Krishna gives the law of all human knowledge: the body and its knower, the I; the knowledge of the interaction between these two is knowledge. All else flows from this dialectic nucleus. It does not require ages of tapasya to verify this basic law - but there it is. Can anyone know more of himself or the world around him except by what his body and its faculties bring to his awareness.

This is the foundation of all epistemology. Reciting the slokas with reverence and forgetting the implications in practice is the origin of much personal and social chaos.

Idam sariram khalu dharma sadhanam - verily, this body is the instrument of harmony. The instrumental nature of the body has been emphasised by those great experimenters, the Vedic and Upanishadic Rishis, and by the great line of Sufi saints. This instrument had to be personally cultivated and experienced. That the body is a burdensome appendage mysteriously thrust on us, and to be quickly rid of by the seeker of Mukti or liberation is a distortion that crept in at some stage, gaining respectability as a religious dogma.

That it is merely a more elaborate mansion for the dinosaur of yesterday is another popular view. The I and the body seen as a ceaselessly interacting dialectic unit in evolution - that is the implication of the Gita. The exhortations towards a long life and skill in action would appear meaningless if the body was merely regarded as a burdensome baggage, a mere caprice of nature. Too, there is a repeated reference to the necessity of rebirth of the 'I' in successive bodies before it reaches some state of perfection.

The 'I' first becomes manifest in the human body.

There can be, and there are numerous views and treatises on the implications of these statements - but what is truth for is that I exist; my body exists; I know nothing about myself or the world around except by the interaction of these two which constitute ME.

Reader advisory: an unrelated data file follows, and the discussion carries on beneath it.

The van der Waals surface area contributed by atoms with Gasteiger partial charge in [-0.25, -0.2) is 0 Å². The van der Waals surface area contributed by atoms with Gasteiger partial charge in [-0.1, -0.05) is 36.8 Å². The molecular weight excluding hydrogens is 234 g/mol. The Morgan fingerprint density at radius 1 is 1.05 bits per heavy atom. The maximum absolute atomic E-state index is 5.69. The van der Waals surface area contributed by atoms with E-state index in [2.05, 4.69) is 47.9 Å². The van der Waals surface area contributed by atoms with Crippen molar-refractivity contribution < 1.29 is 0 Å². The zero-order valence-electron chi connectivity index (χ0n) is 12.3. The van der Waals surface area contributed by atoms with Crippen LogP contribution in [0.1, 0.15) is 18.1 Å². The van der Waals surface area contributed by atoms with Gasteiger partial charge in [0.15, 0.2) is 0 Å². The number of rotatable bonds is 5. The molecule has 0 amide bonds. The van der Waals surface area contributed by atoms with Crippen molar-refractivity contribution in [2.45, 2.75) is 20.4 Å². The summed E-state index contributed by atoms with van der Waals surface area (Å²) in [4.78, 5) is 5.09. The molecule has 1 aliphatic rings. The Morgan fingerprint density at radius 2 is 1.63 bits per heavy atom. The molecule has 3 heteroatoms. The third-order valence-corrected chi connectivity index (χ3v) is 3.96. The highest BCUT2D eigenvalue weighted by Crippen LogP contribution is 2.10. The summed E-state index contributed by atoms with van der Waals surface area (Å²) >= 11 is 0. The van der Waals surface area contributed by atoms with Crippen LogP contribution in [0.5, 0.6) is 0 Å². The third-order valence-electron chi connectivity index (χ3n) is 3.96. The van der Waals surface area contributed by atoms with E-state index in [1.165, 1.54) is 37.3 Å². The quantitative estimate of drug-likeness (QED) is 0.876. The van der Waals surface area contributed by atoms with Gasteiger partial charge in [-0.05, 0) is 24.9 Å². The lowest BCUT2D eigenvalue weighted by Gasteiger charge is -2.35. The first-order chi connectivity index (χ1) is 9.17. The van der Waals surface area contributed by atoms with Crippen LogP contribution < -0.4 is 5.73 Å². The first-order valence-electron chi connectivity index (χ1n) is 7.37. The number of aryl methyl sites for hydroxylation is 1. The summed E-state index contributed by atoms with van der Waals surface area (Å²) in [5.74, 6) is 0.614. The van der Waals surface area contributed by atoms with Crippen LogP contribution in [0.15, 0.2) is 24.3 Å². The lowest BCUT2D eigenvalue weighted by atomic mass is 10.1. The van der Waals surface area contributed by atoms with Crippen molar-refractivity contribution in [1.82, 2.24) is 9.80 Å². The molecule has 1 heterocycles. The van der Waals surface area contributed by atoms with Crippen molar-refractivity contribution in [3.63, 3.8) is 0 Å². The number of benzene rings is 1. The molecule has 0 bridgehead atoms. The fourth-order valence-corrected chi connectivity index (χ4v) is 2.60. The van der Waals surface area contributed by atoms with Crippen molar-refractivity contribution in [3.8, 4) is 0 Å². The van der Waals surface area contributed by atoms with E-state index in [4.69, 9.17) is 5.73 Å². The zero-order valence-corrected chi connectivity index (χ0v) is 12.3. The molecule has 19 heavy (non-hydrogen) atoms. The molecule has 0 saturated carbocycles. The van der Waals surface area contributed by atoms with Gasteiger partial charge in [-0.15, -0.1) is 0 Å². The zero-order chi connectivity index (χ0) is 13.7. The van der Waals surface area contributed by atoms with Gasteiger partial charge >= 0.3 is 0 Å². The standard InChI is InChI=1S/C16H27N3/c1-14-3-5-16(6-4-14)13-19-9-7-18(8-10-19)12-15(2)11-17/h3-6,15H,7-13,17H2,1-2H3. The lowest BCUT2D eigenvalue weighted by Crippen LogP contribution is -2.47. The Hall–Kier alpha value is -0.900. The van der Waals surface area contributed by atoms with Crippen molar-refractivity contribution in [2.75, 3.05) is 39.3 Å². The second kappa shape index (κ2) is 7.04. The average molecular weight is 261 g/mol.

Even in a simple machine like a car, you can only learn its full possibilities by actually driving it. You can only learn while doing. Krishna states very simply, very clearly that your realise your full possibilities in the performance of your daily actions: He distinguishes between works done in consciousness of the 'I' within which are helpful, and acts outside of one's real self-awareness under the impulsion of uncontrolled instincts or equally strong conditioned responses derived from society. A distinction is made between Swadharma, Samanya Dharma, Sarva Dharma, etc., - a discussion of which is beside the point at issue, here.

The essence of the matter is the interaction between yourself and your body. In all action there are two results: that which happens to the thing you are working on, and that which is happening to you and your body during the course of action. You are acquainted with the results of a drunken driver driving his car, vaguely aware of the road, and thoroughly unaware of his own state. You can also visualise the state of affairs when a large body of drunks are in charge of making and enforcing rules of the road for safe driving!

At this point I can restate what I learnt from these Indian teachers. I AM. My Body is My First Instrument, vehicle and weapon. The growing awareness of the interaction between the two is knowledge. This awareness, realisation is gained by and during one's daily actions. The operation of this vehicle, to run harmoniously, requires to be learnt. Abhyasa or practice is the key. The dashboard is Dharma which is your perception of harmony or disharmony. And your attempts at rectification constitute steps. 

The concepts of truth: Here, the Upanishads elucidate the dialectic nature of truth. It is a progression from inaccuracy to greater accuracy. Sa is the truth, ta is untruth, yam is the integrated result in a higher truth, in a ceaseless evolution.

A is truth, U is untruth, M is truth - represented by the trisyllabic - AUM. It is good the Upanishads say this, because I see it in my own experience. Truth is not a mystery. It is said to be Sat, real. It is also said to be Ritam, harmony; and truth can never be for you other than what you and your body have realised in their interaction.